When I set up The Happiness Project, in 1994, the original goal was simple: talk happiness. In my training in psychology, philosophy and psychotherapy my teachers didn’t talk about happiness. We focused solely on the causes of unhappiness. This didn’t feel right to me. After all, how can you know what the causes are if you do not know what happiness is?

My goal, then, was to stimulate a conversation, so as to deepen our appreciation of what happiness is, its benefits, what enables it, and what blocks it. One conversation I focused on was the question of whether happiness is learned and whether it can be taught. To investigate this further, I created an eight-week happiness programme (which still runs today) called Be Happy.

Today happiness is a much more popular conversation than when The Happiness Project began. We are all talking more about happiness than ever before. The conversation is alive and well. Universities, hospitals, economists and governments publish new studies on happiness every week. So, what we have learned? And where does this conversation about happiness need to go next?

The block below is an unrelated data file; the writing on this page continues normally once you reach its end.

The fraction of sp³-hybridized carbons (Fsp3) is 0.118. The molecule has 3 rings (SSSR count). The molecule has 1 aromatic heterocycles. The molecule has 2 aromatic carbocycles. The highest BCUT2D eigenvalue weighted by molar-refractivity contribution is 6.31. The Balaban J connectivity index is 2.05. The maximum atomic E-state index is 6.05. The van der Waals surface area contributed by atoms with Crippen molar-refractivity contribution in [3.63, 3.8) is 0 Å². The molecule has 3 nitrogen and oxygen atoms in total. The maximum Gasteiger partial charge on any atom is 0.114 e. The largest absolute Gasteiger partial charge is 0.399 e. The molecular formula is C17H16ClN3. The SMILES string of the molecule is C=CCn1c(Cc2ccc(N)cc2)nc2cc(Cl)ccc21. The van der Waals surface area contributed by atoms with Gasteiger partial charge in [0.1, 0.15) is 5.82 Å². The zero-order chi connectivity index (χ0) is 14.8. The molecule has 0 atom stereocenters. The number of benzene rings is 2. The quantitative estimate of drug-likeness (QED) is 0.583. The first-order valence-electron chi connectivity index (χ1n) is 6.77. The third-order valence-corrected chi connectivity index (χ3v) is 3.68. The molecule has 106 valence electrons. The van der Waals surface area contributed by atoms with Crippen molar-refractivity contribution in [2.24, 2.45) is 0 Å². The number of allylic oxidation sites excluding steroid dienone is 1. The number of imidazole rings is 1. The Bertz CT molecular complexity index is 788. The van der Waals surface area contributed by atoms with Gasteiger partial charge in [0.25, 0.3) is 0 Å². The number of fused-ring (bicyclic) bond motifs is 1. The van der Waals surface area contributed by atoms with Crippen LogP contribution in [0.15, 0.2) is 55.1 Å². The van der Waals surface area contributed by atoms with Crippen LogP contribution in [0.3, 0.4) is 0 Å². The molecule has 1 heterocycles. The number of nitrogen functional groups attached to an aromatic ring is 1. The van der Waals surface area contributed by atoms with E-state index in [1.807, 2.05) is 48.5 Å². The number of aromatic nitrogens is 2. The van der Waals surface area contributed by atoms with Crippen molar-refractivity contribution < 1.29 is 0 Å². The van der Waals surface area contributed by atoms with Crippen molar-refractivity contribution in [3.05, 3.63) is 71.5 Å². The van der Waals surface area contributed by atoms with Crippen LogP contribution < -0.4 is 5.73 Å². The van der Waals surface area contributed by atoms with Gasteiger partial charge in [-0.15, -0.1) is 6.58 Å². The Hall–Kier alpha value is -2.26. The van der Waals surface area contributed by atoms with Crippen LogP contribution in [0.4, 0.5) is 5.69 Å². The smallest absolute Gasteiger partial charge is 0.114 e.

Let’s start with what happiness researchers refer to as ‘static happiness’. In a recent US study, it was found that when people in the 1940s were asked, “How happy are you?” the average score was 7.5 out of 10, whereas today the average score is 7.4 out of 10. In other words, in spite of all the ‘progress’ we appear to have made in the last 50 years or so, our happiness levels have remained mostly static. This tells me we need more conversations to clarify what real happiness is. For instance, we need to discern between pleasure, satisfaction and joy; and on my eight-week happiness programme we always begin by asking people, “What is your definition of a happy life?” and, “Are you living it?”

Happiness researchers have also found that most of us are only semi-happy. In 2006, I participated in a BBC documentary called The Happiness Formula. It reported, “the proportion of people saying they are ‘very happy’ has fallen from 52% in 1957 to just 36% today.” Clearly, research like this is questioning our most basic assumptions about what happiness is, and what we think will make us happy. That’s a good thing. An honest inquiry into happiness is an opportunity to rethink your life. It is one of the gifts of happiness.